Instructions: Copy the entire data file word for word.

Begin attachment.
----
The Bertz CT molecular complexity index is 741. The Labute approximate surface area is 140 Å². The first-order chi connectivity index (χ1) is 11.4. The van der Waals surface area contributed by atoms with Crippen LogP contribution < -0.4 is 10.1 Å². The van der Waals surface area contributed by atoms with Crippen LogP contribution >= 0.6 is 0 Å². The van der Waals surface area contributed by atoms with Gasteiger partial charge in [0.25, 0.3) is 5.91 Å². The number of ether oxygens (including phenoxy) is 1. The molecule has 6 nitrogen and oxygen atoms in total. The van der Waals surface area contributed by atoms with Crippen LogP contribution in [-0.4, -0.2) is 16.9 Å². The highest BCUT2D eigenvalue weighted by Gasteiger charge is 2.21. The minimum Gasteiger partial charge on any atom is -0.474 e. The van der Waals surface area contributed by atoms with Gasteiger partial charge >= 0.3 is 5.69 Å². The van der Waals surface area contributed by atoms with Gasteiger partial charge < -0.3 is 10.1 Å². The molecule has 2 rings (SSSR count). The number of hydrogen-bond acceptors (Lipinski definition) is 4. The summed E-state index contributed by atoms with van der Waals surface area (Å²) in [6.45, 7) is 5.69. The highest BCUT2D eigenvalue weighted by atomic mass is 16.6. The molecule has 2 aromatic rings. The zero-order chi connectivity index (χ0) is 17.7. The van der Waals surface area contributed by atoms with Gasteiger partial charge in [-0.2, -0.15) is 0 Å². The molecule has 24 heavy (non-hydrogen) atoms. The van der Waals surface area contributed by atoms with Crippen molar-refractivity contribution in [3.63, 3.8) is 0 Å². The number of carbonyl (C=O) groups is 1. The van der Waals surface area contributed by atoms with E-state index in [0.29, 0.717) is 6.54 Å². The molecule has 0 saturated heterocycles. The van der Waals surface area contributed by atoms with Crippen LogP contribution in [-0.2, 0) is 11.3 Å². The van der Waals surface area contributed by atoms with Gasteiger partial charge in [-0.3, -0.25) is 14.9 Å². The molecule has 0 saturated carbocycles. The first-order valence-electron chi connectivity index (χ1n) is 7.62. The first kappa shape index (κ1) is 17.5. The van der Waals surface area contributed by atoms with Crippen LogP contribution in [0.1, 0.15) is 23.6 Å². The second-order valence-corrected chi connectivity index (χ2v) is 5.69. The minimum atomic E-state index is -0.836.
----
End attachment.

The Bertz CT molecular complexity index is 741. The Labute approximate surface area is 140 Å². The first-order chi connectivity index (χ1) is 11.4. The van der Waals surface area contributed by atoms with Crippen LogP contribution < -0.4 is 10.1 Å². The van der Waals surface area contributed by atoms with Crippen LogP contribution >= 0.6 is 0 Å². The van der Waals surface area contributed by atoms with Gasteiger partial charge in [0.25, 0.3) is 5.91 Å². The number of ether oxygens (including phenoxy) is 1. The molecule has 6 nitrogen and oxygen atoms in total. The van der Waals surface area contributed by atoms with Crippen LogP contribution in [-0.4, -0.2) is 16.9 Å². The highest BCUT2D eigenvalue weighted by Gasteiger charge is 2.21. The minimum Gasteiger partial charge on any atom is -0.474 e. The van der Waals surface area contributed by atoms with Gasteiger partial charge >= 0.3 is 5.69 Å². The van der Waals surface area contributed by atoms with Gasteiger partial charge < -0.3 is 10.1 Å². The molecule has 2 rings (SSSR count). The number of hydrogen-bond acceptors (Lipinski definition) is 4. The summed E-state index contributed by atoms with van der Waals surface area (Å²) in [6.45, 7) is 5.69. The highest BCUT2D eigenvalue weighted by atomic mass is 16.6. The molecule has 2 aromatic rings. The zero-order chi connectivity index (χ0) is 17.7. The van der Waals surface area contributed by atoms with Gasteiger partial charge in [-0.2, -0.15) is 0 Å². The molecule has 24 heavy (non-hydrogen) atoms. The van der Waals surface area contributed by atoms with Crippen molar-refractivity contribution in [3.63, 3.8) is 0 Å². The number of carbonyl (C=O) groups is 1. The van der Waals surface area contributed by atoms with E-state index in [0.29, 0.717) is 6.54 Å². The molecule has 0 saturated heterocycles. The van der Waals surface area contributed by atoms with Crippen LogP contribution in [-0.2, 0) is 11.3 Å². The van der Waals surface area contributed by atoms with Gasteiger partial charge in [-0.3, -0.25) is 14.9 Å². The molecule has 0 saturated carbocycles. The first-order valence-electron chi connectivity index (χ1n) is 7.62. The first kappa shape index (κ1) is 17.5. The van der Waals surface area contributed by atoms with Crippen LogP contribution in [0.1, 0.15) is 23.6 Å². The second-order valence-corrected chi connectivity index (χ2v) is 5.69. The minimum atomic E-state index is -0.836.